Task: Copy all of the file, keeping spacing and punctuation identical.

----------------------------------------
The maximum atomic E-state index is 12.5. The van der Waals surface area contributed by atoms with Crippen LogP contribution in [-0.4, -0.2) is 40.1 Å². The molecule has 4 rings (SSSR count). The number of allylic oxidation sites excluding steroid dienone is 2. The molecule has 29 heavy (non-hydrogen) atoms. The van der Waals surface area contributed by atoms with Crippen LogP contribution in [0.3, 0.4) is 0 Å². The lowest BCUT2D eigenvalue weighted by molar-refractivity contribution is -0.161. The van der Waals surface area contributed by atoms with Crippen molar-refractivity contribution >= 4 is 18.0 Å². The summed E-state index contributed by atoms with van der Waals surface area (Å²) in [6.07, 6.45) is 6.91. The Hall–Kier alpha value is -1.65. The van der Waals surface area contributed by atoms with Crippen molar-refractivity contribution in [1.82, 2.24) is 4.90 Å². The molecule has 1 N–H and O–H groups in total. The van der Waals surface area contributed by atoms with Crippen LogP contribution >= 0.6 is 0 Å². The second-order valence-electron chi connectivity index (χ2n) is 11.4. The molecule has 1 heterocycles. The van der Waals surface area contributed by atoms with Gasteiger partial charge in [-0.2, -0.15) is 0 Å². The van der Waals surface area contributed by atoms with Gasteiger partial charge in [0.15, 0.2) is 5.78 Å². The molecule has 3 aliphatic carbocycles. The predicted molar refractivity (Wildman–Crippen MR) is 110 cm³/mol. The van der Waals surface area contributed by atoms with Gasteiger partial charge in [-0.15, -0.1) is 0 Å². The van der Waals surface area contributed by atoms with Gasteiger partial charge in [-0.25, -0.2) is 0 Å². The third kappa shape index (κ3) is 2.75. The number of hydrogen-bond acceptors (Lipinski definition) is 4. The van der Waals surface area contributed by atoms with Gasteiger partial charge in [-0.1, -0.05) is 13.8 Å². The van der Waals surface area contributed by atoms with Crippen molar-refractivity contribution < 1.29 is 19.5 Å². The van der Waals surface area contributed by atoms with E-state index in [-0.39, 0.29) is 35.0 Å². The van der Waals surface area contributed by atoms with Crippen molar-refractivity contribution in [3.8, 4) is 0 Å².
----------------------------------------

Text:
The maximum atomic E-state index is 12.5. The van der Waals surface area contributed by atoms with Crippen LogP contribution in [-0.4, -0.2) is 40.1 Å². The molecule has 4 rings (SSSR count). The number of allylic oxidation sites excluding steroid dienone is 2. The molecule has 29 heavy (non-hydrogen) atoms. The van der Waals surface area contributed by atoms with Crippen LogP contribution in [0.3, 0.4) is 0 Å². The lowest BCUT2D eigenvalue weighted by molar-refractivity contribution is -0.161. The van der Waals surface area contributed by atoms with Crippen molar-refractivity contribution >= 4 is 18.0 Å². The summed E-state index contributed by atoms with van der Waals surface area (Å²) in [6.07, 6.45) is 6.91. The Hall–Kier alpha value is -1.65. The van der Waals surface area contributed by atoms with Crippen molar-refractivity contribution in [1.82, 2.24) is 4.90 Å². The molecule has 1 N–H and O–H groups in total. The van der Waals surface area contributed by atoms with Crippen LogP contribution >= 0.6 is 0 Å². The second-order valence-electron chi connectivity index (χ2n) is 11.4. The molecule has 1 heterocycles. The van der Waals surface area contributed by atoms with Gasteiger partial charge in [-0.2, -0.15) is 0 Å². The van der Waals surface area contributed by atoms with Gasteiger partial charge in [0.15, 0.2) is 5.78 Å². The molecule has 3 aliphatic carbocycles. The predicted molar refractivity (Wildman–Crippen MR) is 110 cm³/mol. The van der Waals surface area contributed by atoms with Gasteiger partial charge in [-0.15, -0.1) is 0 Å². The van der Waals surface area contributed by atoms with Gasteiger partial charge in [-0.25, -0.2) is 0 Å². The third kappa shape index (κ3) is 2.75. The number of hydrogen-bond acceptors (Lipinski definition) is 4. The van der Waals surface area contributed by atoms with Gasteiger partial charge in [-0.1, -0.05) is 13.8 Å². The van der Waals surface area contributed by atoms with Crippen molar-refractivity contribution < 1.29 is 19.5 Å². The van der Waals surface area contributed by atoms with E-state index in [-0.39, 0.29) is 35.0 Å². The van der Waals surface area contributed by atoms with Crippen molar-refractivity contribution in [3.8, 4) is 0 Å².